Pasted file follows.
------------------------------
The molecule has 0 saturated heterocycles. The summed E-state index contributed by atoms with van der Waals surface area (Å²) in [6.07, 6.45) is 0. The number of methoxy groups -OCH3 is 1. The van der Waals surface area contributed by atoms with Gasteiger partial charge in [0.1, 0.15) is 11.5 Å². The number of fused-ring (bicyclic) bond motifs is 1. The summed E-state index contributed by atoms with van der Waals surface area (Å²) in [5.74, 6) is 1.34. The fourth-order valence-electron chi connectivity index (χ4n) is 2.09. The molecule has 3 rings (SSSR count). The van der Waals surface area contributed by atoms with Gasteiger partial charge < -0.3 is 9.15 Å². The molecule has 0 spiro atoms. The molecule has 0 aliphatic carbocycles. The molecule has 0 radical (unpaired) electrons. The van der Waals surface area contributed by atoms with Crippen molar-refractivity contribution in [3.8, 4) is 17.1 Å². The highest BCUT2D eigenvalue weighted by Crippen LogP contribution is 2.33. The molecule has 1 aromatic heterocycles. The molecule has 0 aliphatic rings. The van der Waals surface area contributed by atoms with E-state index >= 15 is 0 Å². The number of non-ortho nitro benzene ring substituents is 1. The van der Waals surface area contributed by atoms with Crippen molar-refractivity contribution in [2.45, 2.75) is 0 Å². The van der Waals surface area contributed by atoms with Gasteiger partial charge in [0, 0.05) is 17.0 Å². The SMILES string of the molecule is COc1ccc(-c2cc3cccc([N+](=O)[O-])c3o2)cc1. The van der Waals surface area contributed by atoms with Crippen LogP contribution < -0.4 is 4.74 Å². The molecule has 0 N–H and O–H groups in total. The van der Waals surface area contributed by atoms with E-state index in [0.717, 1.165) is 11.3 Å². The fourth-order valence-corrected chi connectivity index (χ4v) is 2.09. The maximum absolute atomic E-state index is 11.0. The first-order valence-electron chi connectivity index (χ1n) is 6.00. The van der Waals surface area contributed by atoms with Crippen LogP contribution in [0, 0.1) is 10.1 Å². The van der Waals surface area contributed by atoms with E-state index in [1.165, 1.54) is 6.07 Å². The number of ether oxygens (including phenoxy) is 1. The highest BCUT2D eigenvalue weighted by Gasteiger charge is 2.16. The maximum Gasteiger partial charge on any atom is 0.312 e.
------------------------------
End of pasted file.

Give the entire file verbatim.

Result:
The molecule has 0 saturated heterocycles. The summed E-state index contributed by atoms with van der Waals surface area (Å²) in [6.07, 6.45) is 0. The number of methoxy groups -OCH3 is 1. The van der Waals surface area contributed by atoms with Gasteiger partial charge in [0.1, 0.15) is 11.5 Å². The number of fused-ring (bicyclic) bond motifs is 1. The summed E-state index contributed by atoms with van der Waals surface area (Å²) in [5.74, 6) is 1.34. The fourth-order valence-electron chi connectivity index (χ4n) is 2.09. The molecule has 3 rings (SSSR count). The van der Waals surface area contributed by atoms with Gasteiger partial charge < -0.3 is 9.15 Å². The molecule has 0 spiro atoms. The molecule has 0 aliphatic carbocycles. The molecule has 0 radical (unpaired) electrons. The van der Waals surface area contributed by atoms with Crippen molar-refractivity contribution in [3.8, 4) is 17.1 Å². The highest BCUT2D eigenvalue weighted by Crippen LogP contribution is 2.33. The molecule has 1 aromatic heterocycles. The molecule has 0 aliphatic rings. The van der Waals surface area contributed by atoms with E-state index >= 15 is 0 Å². The number of non-ortho nitro benzene ring substituents is 1. The van der Waals surface area contributed by atoms with Crippen molar-refractivity contribution in [2.45, 2.75) is 0 Å². The van der Waals surface area contributed by atoms with Gasteiger partial charge in [0, 0.05) is 17.0 Å². The SMILES string of the molecule is COc1ccc(-c2cc3cccc([N+](=O)[O-])c3o2)cc1. The van der Waals surface area contributed by atoms with Crippen LogP contribution < -0.4 is 4.74 Å². The molecule has 0 N–H and O–H groups in total. The van der Waals surface area contributed by atoms with E-state index in [0.717, 1.165) is 11.3 Å². The fourth-order valence-corrected chi connectivity index (χ4v) is 2.09. The maximum absolute atomic E-state index is 11.0. The first-order valence-electron chi connectivity index (χ1n) is 6.00. The van der Waals surface area contributed by atoms with Crippen LogP contribution in [0, 0.1) is 10.1 Å². The van der Waals surface area contributed by atoms with E-state index in [1.165, 1.54) is 6.07 Å². The number of ether oxygens (including phenoxy) is 1. The highest BCUT2D eigenvalue weighted by Gasteiger charge is 2.16. The maximum Gasteiger partial charge on any atom is 0.312 e.